Can anyone define this word for me? "mehdze"

In the course of doing some local (Oregon Coast, US) history research in old newspaper archives, I came across a shipping report of departures and arrivals @ Astoria (Columbia River) for the week of 2-8, Feb.,1853. I noticed that several of the arriving ships are listed as carrying “mehdze” for a number of different recipients. Being unfamiliar with the term, I attempted to look it up.

The ONLY connection I could find in Google was with some character in a recent fantasy game! The Oxford English Dictionary online does not recognize the term and a search of ALL archives on Newspapers.com from 1850–1950 ONLY finds ONE other newspaper mention: an 1870 Phila., PA merchants listing showing one purveyor of “mehdze.”

The sort of blanket use of the term for several cargoes and recipients suggested to me that it might be (have been at that time) an abbreviation or acronym of some kind roughly equaling “misc.” today. But several extensive archives of abbreviations and acronyms online do not list “mehdze.”

So, I’m wondering if, in this large community of merchant mariners, there’s someone who recognizes that term in connection with maritime cargoes (or anything else for that matter!!). Suggestions most welcome!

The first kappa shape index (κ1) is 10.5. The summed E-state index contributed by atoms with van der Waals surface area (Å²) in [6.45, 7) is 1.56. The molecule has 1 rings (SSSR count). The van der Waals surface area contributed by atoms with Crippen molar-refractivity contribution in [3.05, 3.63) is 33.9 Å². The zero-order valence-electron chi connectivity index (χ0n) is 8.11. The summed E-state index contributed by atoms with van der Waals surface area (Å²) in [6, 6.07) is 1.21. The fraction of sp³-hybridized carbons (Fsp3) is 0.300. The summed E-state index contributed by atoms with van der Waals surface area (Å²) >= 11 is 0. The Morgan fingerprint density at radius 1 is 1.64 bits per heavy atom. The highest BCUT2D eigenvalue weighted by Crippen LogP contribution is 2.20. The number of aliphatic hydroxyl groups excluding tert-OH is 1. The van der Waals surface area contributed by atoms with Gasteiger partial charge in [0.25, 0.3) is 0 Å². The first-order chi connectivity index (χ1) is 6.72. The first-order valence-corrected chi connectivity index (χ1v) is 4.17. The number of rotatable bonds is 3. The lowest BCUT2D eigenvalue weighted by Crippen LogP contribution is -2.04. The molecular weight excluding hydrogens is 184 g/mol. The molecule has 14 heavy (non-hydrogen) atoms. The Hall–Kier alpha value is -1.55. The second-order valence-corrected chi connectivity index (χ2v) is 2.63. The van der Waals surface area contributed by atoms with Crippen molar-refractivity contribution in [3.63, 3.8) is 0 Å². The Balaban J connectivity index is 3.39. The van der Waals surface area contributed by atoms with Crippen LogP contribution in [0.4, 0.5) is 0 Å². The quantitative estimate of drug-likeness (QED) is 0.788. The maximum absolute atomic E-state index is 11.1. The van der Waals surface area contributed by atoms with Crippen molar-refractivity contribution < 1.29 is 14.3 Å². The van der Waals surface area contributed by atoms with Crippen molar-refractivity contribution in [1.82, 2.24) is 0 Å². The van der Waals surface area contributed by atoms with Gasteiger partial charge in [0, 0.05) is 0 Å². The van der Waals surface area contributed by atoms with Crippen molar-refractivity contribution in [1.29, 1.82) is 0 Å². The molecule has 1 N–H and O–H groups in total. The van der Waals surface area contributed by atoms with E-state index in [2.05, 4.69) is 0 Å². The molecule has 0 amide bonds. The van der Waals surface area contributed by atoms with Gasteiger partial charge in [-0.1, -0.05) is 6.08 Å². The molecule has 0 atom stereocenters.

It may be an odd way to abbreviate “merchandise”, you’ll find more hits in old papers if you search for “mehdse”

Hard to tell if it’s even really “e” vs mchdze/mchdse

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I think you’re right. Too simple! I never thought of “merchandise”!!

Multiple reproductions of that 1853 newspaper clip make what we see here a bit hazy, but the original digital copy (from old microfilms I’m sure) is pretty clear. And it’s clear that at least 2 of the entries are “mehdze” with the 2nd letter clearly an “e” and the 5th clearly a “z.” I think it was the “z”, and the lack of any “c” or “r” that threw me off of thinking of “merchandise.”

But I’ve looked at a lot of old newspapers from before the Civil War era and they were pretty fast and loose with spelling and pretty free with abbreviations. I think maybe when type was set by hand, one letter at a time, typesetters probably resorted to any shortening they could think of to save a few letters. But, as I said, in 100 years of Newspapers.com (hundreds of papers across the US), I only found ONE other paper (in Philly) that used that exact abbreviation once. So the 1853 Portland Weekly Oregonian must have had a typesetter who was into his own fairly unique set of abbreviations. Interestingly, I could not find that abbreviation used in other editions of the same paper!

Thanks for pointing out what I was missing!

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I agree it’s pretty clearly a “c” in both instances, so “merchandize” it is.

Cheers,

Earl